Dragon Fruit Harvest and Storage

Dragon Fruit (Pitaya)

Eulogia Bohol

Experienced International Fruit Quality Controller, Trader and Farmer.

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Dragon fruit yield 

The pitaya plants can start producing fruits 12-15 months after planting. Depending on the variety, the environmental conditions and the cultivation practices applied, and plant’s age, a single post can produce from 20-35 kg. As a result, the average yield per hectare (depending on the planting distances as well), may vary from 16,000 to 27,000 kg (14275- 24090 lb per acre).

Time and Method of Dragon Fruit Harvest – When and How to Harvest Dragon fruits

Generally, in the Philippines, dragon fruit is harvested 28-32 days after flowering. If it is traded by a farm directly to the consumer (for fresh market), the dragon fruit is harvested 30 days after flowering when the scales are still green.

The Dragon Fruit plant starts producing fruit in late April or early May. The month of June and July is the peak season for fruiting. Harvest season ends in October or November and sometimes extends until December. Harvesting in the Philippines can be in 6-12 sessions or cycles per year.

Quality characteristics and maturity indices play a key role in determining the moment of harvesting. A typical index maturity is skin color change to almost completely red. Fruit maturity at harvest influences quality and self-life spam. Harvesting at the wrong time leads to unacceptable quality, a shorter storage life, and increased chilling susceptibility. (3)

Basic steps to harvest the fruit:

  1. Choose one fruit that has not ripened completely or turned pink in color (depending on the variety).
  2. When finding a suitable fruit cost near the top of the fruit to separate it from the stem, choose the bigger ones.
  3. Place the collected fruits in the crate and proceed to storage or packaging.

Postharvest Disorders of Dragon Fruits

  • Chilling Injury – Fruits that are harvested early are more prone to chilling injury. This will occur at the temperature level of 5-6°C. These are characterized by flesh translucency, softening, wilting, darkening of scale, browning of the outer flesh, and poor flavor.
  • Mechanical Injury – This occurs due to skin abrasion making the fruit unappealing and intensifying the rate of water loss resulting in shriveling.
  • Moisture Loss – The fruit is vulnerable to moisture and physiological weight loss ranging from about 0.1% (5°C) to 2.6% (20°C). Appropriate packaging of fruit in performed plastic bags while maintaining required relative humidity. Water and moisture loss resulted in unsightly shriveling and a reduction in fruit weight.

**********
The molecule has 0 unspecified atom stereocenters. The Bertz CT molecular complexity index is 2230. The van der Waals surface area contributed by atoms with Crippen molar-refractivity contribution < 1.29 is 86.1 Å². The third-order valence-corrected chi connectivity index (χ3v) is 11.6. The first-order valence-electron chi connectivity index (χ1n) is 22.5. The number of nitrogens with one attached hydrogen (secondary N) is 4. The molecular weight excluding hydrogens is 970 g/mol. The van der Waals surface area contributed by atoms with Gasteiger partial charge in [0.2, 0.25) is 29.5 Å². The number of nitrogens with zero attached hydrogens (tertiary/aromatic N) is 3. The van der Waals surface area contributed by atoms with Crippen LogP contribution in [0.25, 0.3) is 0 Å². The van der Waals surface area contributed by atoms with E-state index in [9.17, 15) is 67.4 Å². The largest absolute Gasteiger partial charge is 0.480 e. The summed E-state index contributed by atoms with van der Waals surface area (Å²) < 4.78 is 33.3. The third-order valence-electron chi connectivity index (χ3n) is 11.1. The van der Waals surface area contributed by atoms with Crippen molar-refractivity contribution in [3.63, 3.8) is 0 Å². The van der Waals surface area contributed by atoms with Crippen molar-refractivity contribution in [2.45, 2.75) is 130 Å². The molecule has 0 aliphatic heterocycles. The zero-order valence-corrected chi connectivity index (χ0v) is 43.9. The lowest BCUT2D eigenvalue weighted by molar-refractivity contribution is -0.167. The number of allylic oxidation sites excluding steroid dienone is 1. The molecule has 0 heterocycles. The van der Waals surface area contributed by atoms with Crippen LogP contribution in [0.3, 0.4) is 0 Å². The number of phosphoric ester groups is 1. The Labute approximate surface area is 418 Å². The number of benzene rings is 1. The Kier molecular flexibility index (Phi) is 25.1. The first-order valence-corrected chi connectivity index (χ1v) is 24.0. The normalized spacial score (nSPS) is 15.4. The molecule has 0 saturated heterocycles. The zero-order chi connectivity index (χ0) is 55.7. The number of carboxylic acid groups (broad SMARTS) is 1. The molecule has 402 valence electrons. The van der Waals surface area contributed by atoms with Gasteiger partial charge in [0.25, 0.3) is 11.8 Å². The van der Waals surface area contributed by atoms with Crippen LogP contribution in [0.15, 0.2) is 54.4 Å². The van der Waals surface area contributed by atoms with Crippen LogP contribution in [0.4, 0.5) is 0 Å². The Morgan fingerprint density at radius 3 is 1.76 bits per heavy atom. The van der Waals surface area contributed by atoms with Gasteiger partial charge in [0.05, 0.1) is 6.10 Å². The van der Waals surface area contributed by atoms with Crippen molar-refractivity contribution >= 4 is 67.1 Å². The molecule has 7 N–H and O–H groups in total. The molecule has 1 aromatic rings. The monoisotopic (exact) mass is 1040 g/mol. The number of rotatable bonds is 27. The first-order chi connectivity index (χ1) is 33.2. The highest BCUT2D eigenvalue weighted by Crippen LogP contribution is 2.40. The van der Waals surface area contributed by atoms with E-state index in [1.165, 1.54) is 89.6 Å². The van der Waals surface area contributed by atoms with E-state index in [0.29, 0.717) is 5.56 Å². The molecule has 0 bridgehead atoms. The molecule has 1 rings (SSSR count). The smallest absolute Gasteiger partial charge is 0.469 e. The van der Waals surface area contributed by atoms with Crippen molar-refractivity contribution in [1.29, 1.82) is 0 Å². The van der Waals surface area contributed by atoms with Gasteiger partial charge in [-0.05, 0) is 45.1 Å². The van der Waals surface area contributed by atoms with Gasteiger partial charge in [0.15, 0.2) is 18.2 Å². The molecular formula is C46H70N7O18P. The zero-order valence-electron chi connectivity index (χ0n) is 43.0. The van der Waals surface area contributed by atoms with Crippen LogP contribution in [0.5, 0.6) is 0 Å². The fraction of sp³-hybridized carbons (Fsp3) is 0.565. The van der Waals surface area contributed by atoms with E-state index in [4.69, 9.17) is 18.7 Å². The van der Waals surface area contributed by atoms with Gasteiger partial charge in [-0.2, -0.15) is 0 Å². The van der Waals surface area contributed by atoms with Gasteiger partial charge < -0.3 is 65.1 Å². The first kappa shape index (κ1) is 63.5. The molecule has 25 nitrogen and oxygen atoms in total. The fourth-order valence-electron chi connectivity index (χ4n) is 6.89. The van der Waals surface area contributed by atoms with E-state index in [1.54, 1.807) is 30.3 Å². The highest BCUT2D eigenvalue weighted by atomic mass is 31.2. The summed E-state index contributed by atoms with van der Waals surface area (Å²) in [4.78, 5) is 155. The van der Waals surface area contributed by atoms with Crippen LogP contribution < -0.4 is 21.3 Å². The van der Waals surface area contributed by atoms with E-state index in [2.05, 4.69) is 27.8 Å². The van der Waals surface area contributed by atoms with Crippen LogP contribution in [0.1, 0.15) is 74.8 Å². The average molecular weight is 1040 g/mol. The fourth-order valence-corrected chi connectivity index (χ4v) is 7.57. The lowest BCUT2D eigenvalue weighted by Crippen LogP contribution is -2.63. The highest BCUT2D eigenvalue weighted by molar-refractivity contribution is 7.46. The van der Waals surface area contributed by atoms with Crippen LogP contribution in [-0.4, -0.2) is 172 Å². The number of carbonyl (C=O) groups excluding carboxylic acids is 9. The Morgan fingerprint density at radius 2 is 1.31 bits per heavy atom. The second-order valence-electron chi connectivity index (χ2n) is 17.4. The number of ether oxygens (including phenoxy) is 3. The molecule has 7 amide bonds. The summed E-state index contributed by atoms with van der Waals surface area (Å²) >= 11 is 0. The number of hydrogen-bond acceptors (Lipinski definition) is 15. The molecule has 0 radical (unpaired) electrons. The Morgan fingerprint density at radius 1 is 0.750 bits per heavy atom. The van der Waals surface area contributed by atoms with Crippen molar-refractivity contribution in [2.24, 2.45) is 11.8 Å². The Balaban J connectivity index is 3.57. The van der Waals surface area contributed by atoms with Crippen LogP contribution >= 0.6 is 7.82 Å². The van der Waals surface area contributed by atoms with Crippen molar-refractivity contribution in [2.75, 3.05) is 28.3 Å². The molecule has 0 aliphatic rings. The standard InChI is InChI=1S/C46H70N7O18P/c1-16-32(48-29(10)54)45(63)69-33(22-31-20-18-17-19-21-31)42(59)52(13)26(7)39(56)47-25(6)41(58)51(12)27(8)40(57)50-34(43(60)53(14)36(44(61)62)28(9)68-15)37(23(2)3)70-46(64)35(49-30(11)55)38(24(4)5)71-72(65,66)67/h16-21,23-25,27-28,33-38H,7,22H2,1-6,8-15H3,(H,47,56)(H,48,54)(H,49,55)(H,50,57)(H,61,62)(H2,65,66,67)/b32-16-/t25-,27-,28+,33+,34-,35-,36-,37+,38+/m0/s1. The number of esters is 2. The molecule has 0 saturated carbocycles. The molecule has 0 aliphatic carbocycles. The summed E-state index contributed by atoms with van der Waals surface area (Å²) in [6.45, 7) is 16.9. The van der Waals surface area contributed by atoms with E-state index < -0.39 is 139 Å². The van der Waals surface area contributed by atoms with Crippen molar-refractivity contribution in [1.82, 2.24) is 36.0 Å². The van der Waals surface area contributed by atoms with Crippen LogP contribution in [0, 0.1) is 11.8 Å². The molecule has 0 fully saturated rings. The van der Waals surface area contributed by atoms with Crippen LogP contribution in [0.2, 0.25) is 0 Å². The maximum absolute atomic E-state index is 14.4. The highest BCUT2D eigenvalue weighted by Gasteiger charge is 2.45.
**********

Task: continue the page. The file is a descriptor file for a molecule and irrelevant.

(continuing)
• Decay

Storage and Shelf Life of Dragon Fruits

Storage at 10°C with 93% relative humidity (RH) is considered the optimum condition for storing harvested dragon fruits to maintain their quality. In these conditions, it will retain higher storage life of up to 15 to 17 days. If the temperature is too cold, it will soften and damage the Dragon Fruit. Similarly, when the storing temperature increases over the optimum levels, the spine goes yellow and loses its fresh appearance. Keep cool technology suitable for the fruit to maintain freshness; the quality is the main factor that the fruit can be shipped worldwide.

Dragon Fruit is a short shelf-life, non-climacteric fruit that can be easily destroyed by mold growth during storage. An investigative study about peppermint oil as an alternative method to inhibit surface wounding and prolong the shelf-life of dragon fruit during storage. In addition, essential oil vapor maintained a firm fruit, the green colour of the bract, titratable acid value, and total phenolic content after 21 days in comparison to the control.

References: 

  1. https://dfnet.fftc.org.tw/Page/ArticleDetail.aspx?ArticleID=ZN6IEB1sdbs%3D#:~:text=Dragon%20fruit%20in%20the%20Philippines%20is%20generally%20harvestd%20from%2028,to%2035%20days%20after%20floweringhttp://www.ctahr.hawaii.edu/oc/freepubs/pdf/F_N-28.pdf
  2. https://dfnet.fftc.org.tw/Page/ArticleDetail.aspx?ArticleID=ZN6IEB1sdbs%3D#:~:text=Dragon%20fruit%20in%20the%20Philippines%20is%20generally%20harvestd%20from%2028,to%2035%20days%20after%20flowering
  3. https://krishi.icar.gov.in/jspui/bitstream/123456789/35060/1/Dragon%20Fruit_LFRI_Published.pdf
  4. https://www.sciencedirect.com/science/article/abs/pii/S0956713518300987#:~:text=Dragon%20fruit%20(Hylocereus%20undatus)%20is,of%20dragon%20fruit%20during%20storage

 

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Dragon Fruit Pollination and Propagation

Dragon Fruit tree Training and Pruning

Dragon Fruit Water Requirement and Irrigation Systems

Dragon Fruit Fertilization

Dragon Fruit Plant Protection

Dragon Fruit Harvest and Storage

Packing, Selling and Export of Dragon Fruits

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